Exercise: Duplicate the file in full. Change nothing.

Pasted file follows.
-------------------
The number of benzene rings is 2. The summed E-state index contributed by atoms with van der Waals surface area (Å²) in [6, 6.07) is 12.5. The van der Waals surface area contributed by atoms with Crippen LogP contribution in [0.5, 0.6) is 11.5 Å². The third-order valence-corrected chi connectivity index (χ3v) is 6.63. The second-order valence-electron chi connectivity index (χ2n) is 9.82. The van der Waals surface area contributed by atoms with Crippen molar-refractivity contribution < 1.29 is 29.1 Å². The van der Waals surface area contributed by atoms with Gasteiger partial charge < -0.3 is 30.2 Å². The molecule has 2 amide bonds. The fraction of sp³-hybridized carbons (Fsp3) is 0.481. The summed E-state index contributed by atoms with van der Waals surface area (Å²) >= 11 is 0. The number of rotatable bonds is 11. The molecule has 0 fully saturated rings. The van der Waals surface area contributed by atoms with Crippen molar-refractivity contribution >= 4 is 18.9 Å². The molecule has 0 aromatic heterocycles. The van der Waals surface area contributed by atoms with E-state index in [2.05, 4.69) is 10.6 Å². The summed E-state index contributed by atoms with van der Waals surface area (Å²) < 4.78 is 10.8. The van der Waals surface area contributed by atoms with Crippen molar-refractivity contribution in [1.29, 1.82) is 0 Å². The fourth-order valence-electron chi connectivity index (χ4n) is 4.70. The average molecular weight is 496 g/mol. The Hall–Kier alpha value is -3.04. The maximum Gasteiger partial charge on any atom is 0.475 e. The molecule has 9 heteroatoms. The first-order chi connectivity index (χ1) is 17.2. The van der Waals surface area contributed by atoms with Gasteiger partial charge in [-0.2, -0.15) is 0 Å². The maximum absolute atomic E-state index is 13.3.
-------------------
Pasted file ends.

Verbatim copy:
The number of benzene rings is 2. The summed E-state index contributed by atoms with van der Waals surface area (Å²) in [6, 6.07) is 12.5. The van der Waals surface area contributed by atoms with Crippen LogP contribution in [0.5, 0.6) is 11.5 Å². The third-order valence-corrected chi connectivity index (χ3v) is 6.63. The second-order valence-electron chi connectivity index (χ2n) is 9.82. The van der Waals surface area contributed by atoms with Crippen molar-refractivity contribution < 1.29 is 29.1 Å². The van der Waals surface area contributed by atoms with Gasteiger partial charge < -0.3 is 30.2 Å². The molecule has 2 amide bonds. The fraction of sp³-hybridized carbons (Fsp3) is 0.481. The summed E-state index contributed by atoms with van der Waals surface area (Å²) >= 11 is 0. The number of rotatable bonds is 11. The molecule has 0 fully saturated rings. The van der Waals surface area contributed by atoms with Crippen molar-refractivity contribution >= 4 is 18.9 Å². The molecule has 0 aromatic heterocycles. The van der Waals surface area contributed by atoms with E-state index in [2.05, 4.69) is 10.6 Å². The summed E-state index contributed by atoms with van der Waals surface area (Å²) < 4.78 is 10.8. The van der Waals surface area contributed by atoms with Crippen molar-refractivity contribution in [1.29, 1.82) is 0 Å². The fourth-order valence-electron chi connectivity index (χ4n) is 4.70. The average molecular weight is 496 g/mol. The Hall–Kier alpha value is -3.04. The maximum Gasteiger partial charge on any atom is 0.475 e. The molecule has 9 heteroatoms. The first-order chi connectivity index (χ1) is 17.2. The van der Waals surface area contributed by atoms with Gasteiger partial charge in [-0.2, -0.15) is 0 Å². The maximum absolute atomic E-state index is 13.3.